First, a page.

|Emile Genest as DuBois|
|John Ireland as McCabe|
|Michael King as Conroy|
|"They can't do that to me!"|
Airing on NBC on Tuesday, April 24, 1962, "The Matched Pearl" is a very entertaining episode with a satisfying conclusion, a miniature jewel of a TV show that would please fans of movies like The Sting. Slesar's script is well thought out and clever, with small touches sprinkled throughout that increase the viewer's enjoyment, especially on repeat viewings.
|Ernest Truex as Wilkens|
|Poopsie and Sugar Cup|
DuBois is most foolish when he thinks himself most clever. He takes a bottle of whisky along on his second visit to McCabe, having observed the sailor's fondness for drink the first time they met and assuming that he can use alcohol to help take advantage of the man of the sea. Yet the besuited, smooth jeweler is easy prey for the seemingly besotted con artist, whose careful planning is evident in retrospect. McCabe must have placed the pearl on consignment with DuBois some weeks or months before Wilkens ever entered the shop to purchase it. McCabe also seems to have made note of the location of DuBois's bank when he accepted the first check, because he has placed the pearl in a safe deposit box at the same bank by the end, ensuring a quick cashing of the final check in order to make a rapid escape before DuBois discovers that he has been the victim of an elaborate plot.
Slesar's characters are a study in contrasts. DuBois seems slicker than Wilkens, who appears to be a foolish old man. DuBois is also more down to earth than his prissy assistant Conroy. DuBois seems positively polished when set against the slovenly sailor, McCabe, and DuBois seems to be the height of reason when put in the hotel room with the silly couple, Hubert and Lolly Wilkens. Yet the contrasts go even further, as is revealed in the final scene, where it turns out that none of the three con artists were at all like the parts they were playing.
|Sharon Farrell as Lolly|
Director Bernard Girard does not make use of any special camera angles or unusual shot setups, but his ability to translate the script into pictures is outstanding. The show moves at a rapid clip to a most delectable conclusion. Especially well done are the scenes on McCabe's boat, which have a cramped and claustrophobic feeling to them. The final scene is doubly surprising because, though Randolph and Lolly are clearly on intimate terms, it is never stated that they are actually married. In addition, the suggestion that a father pretends to be married to his daughter was scandalous for network television in 1962! The situation where a father flirts with his daughter came up in another episode penned by Slesar, "Coming Home," though in that instance neither character was aware of the identity of the other when the flirting occurred. The final scene in "The Matched Pearl" also recalls the final scene in Slesar's "Not the Running Type," when a luxurious ocean voyage is seen to be the reward for some financial trickery.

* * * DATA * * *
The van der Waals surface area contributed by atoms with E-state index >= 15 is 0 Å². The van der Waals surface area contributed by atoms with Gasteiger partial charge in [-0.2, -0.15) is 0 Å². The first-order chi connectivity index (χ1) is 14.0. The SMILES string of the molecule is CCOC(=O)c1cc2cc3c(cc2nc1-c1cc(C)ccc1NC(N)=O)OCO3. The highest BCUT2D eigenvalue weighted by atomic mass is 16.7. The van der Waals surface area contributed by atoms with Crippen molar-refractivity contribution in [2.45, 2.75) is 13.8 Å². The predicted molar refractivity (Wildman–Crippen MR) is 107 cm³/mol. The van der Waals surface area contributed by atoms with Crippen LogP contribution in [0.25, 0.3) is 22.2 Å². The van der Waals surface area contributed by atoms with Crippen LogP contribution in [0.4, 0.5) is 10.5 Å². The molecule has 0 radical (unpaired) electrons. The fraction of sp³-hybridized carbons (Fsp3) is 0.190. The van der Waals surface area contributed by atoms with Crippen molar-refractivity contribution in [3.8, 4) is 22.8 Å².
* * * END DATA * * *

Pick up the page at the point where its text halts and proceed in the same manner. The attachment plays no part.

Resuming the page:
Director Bernard Girard (1918-1997) was born Bernard Goldstein and worked as both a writer and director of movies and TV from the late 1940s to the mid 1970s. He directed a Twilight Zone as well as four half-hour Hitchcock episodes and eight hour-length Hitchcock episodes, including the Robert Bloch classic, "Water's Edge."
John Ireland (1914-1992) played McCabe, the sailor. He was in many movies and TV episodes from 1945 to 1992. His first film was A Walk in the Sun (1945), followed by My Darling Clementine (1946), Red River (1948), Spartacus (1960), I Saw What You Did (1965), and many others. He starred in a TV series called The Cheaters (1960-1962) and appeared in a single episode of Thriller. This was his only appearance on the Hitchcock show. Viewers at the time may have recalled a minor scandal from a few years earlier when the 45-year-old Ireland dated the 16-year-old Tuesday Weld. Was producer Joan Harrison thinking of that when she cast him as the lover of 21 year old Sharon Farrell in this episode?
Ernest Truex (1889-1973) was a wonderful actor who began his career on stage at age three. He was in movies from 1913 to 1965 and his many film roles included one in His Girl Friday (1940). He was seen on TV from its earliest days, in 1948, and his TV career ran until 1966. He was a regular on a series called Jamie from 1953-1954, appeared in two very memorable episodes of The Twilight Zone ("Kick the Can" and "What You Need"), and was on Alfred Hitchcock Presents twice.
Emile Genest (1921-2003) played DuBois. He was French Canadian, from Quebec, and he appeared in movies and on TV from the early 1950s until 2000. This was his only episode of the Hitchcock show. In the onscreen closing credits, his character is misidentified as Lawrence Kirkwood. In the dialogue during the show, it is clearly Laurent DuBois.
Finally, Sharon Farrell (1940- ) played Lolly, in what was only her third onscreen credit. Born Sharon Forsmoe, she started in the movies in 1959 and on TV in 1961. She still appears on TV as of this writing. She was on an episode of Kolchak: The Night Stalker, in the movie It's Alive (1974), and in three episodes of the Hitchcock series, including another Robert Bloch classic, "Final Performance," where she most memorably became a puppet of Franchot Tone's. She published an autobiography last year and maintains a website here.
Look for ""The Matched Pearl" in syndication reruns--it's worth watching!
Grams, Martin, and Patrik Wikstrom. The Alfred Hitchcock Presents Companion. Churchville, MD: OTR Pub., 2001. Print.